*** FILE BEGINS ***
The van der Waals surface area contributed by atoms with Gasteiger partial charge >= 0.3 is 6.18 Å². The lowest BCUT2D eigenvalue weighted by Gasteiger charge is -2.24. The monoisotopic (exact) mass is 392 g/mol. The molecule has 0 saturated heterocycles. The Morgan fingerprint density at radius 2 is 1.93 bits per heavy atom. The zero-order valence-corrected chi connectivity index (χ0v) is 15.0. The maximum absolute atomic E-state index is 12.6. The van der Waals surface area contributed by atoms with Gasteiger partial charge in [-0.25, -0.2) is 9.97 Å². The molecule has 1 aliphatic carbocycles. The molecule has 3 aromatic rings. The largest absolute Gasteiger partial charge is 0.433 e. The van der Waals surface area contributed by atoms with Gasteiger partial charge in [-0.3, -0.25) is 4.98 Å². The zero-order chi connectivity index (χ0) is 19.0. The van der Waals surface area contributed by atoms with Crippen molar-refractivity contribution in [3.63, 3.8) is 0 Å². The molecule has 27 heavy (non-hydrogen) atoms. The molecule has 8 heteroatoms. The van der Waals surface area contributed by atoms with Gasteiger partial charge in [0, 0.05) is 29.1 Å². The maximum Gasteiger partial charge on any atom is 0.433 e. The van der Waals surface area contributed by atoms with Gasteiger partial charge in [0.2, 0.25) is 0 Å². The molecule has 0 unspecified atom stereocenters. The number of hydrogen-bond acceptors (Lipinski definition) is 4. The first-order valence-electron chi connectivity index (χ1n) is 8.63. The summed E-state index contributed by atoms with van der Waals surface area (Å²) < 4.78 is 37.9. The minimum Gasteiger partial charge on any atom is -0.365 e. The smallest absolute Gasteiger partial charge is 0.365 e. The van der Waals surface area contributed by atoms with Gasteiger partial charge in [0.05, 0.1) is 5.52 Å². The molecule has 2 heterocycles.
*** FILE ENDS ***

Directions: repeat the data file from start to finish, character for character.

The van der Waals surface area contributed by atoms with Gasteiger partial charge >= 0.3 is 6.18 Å². The lowest BCUT2D eigenvalue weighted by Gasteiger charge is -2.24. The monoisotopic (exact) mass is 392 g/mol. The molecule has 0 saturated heterocycles. The Morgan fingerprint density at radius 2 is 1.93 bits per heavy atom. The zero-order valence-corrected chi connectivity index (χ0v) is 15.0. The maximum absolute atomic E-state index is 12.6. The van der Waals surface area contributed by atoms with Gasteiger partial charge in [-0.25, -0.2) is 9.97 Å². The molecule has 1 aliphatic carbocycles. The molecule has 3 aromatic rings. The largest absolute Gasteiger partial charge is 0.433 e. The van der Waals surface area contributed by atoms with Gasteiger partial charge in [-0.3, -0.25) is 4.98 Å². The zero-order chi connectivity index (χ0) is 19.0. The van der Waals surface area contributed by atoms with Crippen molar-refractivity contribution in [3.63, 3.8) is 0 Å². The molecule has 27 heavy (non-hydrogen) atoms. The molecule has 8 heteroatoms. The van der Waals surface area contributed by atoms with Gasteiger partial charge in [0, 0.05) is 29.1 Å². The maximum Gasteiger partial charge on any atom is 0.433 e. The van der Waals surface area contributed by atoms with Gasteiger partial charge in [0.2, 0.25) is 0 Å². The molecule has 0 unspecified atom stereocenters. The number of hydrogen-bond acceptors (Lipinski definition) is 4. The first-order valence-electron chi connectivity index (χ1n) is 8.63. The summed E-state index contributed by atoms with van der Waals surface area (Å²) < 4.78 is 37.9. The minimum Gasteiger partial charge on any atom is -0.365 e. The smallest absolute Gasteiger partial charge is 0.365 e. The van der Waals surface area contributed by atoms with Gasteiger partial charge in [0.05, 0.1) is 5.52 Å². The molecule has 2 heterocycles.